Explore the concept of sustainability as it relates to the field of environmental studies, focusing on how to responsibly maintain the balance between natural resource consumption and economic growth for the long term. Environmental sustainability focuses on protecting and restoring the health of the earth’s ecosystems and natural habitats. Efforts to sustain and improve the global environment include reducing air and water pollution, greenhouse gas emissions, pesticides, and other pollutants. Advocates of sustainability also cite the importance of recycling, reusing resources, and reducing initial consumption of resources.
The need for policies around sustainability came to a head following World War II as rapid economic and population growth made unprecedented demands on the earth’s natural resources. Public concern that unlimited economic and population growth would result in ecological catastrophes spurred the creation of the National Environmental Policy Act in 1970, which mandates that all federal agencies assess the environmental and related economic and social effects of any proposed actions. Social engagement in such issues has been key to awareness of the demands placed on local and global environments and their impact on future generations.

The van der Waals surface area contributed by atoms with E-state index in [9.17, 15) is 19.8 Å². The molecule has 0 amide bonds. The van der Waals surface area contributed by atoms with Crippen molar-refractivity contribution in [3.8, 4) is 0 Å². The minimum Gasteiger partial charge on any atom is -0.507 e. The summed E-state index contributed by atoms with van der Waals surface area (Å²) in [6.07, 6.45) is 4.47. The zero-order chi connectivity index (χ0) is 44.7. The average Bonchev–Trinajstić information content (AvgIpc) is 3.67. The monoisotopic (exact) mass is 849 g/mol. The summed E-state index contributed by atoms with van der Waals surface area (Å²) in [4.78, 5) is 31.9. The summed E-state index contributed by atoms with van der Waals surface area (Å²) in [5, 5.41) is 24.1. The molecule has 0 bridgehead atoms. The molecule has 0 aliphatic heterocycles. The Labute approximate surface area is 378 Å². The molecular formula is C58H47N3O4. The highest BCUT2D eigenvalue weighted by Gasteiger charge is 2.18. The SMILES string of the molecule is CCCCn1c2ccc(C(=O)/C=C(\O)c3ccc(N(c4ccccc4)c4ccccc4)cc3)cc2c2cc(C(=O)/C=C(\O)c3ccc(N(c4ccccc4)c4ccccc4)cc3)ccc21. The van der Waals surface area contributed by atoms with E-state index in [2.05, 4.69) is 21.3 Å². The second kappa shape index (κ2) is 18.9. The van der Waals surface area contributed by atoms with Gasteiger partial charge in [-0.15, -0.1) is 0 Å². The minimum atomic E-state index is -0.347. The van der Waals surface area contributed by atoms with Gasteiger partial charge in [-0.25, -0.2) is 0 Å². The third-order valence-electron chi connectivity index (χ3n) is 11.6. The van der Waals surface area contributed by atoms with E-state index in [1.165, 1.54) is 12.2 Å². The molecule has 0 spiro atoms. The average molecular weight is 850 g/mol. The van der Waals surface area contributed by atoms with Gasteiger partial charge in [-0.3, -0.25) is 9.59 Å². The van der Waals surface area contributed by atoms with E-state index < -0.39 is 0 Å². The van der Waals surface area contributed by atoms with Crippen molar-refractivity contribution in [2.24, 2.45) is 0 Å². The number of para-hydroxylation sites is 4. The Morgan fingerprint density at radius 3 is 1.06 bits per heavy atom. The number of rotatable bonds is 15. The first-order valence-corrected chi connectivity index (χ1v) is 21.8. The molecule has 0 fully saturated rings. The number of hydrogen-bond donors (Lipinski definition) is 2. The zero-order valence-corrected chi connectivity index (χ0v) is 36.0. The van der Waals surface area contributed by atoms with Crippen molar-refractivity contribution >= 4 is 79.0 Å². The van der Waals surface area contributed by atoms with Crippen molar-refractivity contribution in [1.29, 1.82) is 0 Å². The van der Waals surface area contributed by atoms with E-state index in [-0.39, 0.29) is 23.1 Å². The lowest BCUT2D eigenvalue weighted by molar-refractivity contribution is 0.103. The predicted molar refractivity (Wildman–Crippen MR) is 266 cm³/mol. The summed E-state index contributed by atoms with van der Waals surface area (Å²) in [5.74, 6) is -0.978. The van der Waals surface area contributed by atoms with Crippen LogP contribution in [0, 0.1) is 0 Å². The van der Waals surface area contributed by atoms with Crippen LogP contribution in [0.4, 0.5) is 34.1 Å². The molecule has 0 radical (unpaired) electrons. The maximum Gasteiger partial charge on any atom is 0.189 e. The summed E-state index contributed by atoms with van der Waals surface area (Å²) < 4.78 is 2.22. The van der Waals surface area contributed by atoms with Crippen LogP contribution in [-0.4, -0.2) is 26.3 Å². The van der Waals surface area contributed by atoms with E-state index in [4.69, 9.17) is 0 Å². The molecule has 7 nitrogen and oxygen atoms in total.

A focus on renewable energy sources that come from harnessing the power of the sun, wind, water, and other replenishing natural renewable resources is a major concept in sustainability. In order to be sustainable, resource removal should not compromise the health, resilience, and biodiversity of any ecosystem or the global environment as a whole. For example, lumber is a sustainable, renewable resource when lumber companies plant new trees to replace the ones they cut down; however, if they cut down more than they plant, this is not a sustainable model. The role of corporations and government is integral in sustainability initiatives because these entities most affect resource consumption and management.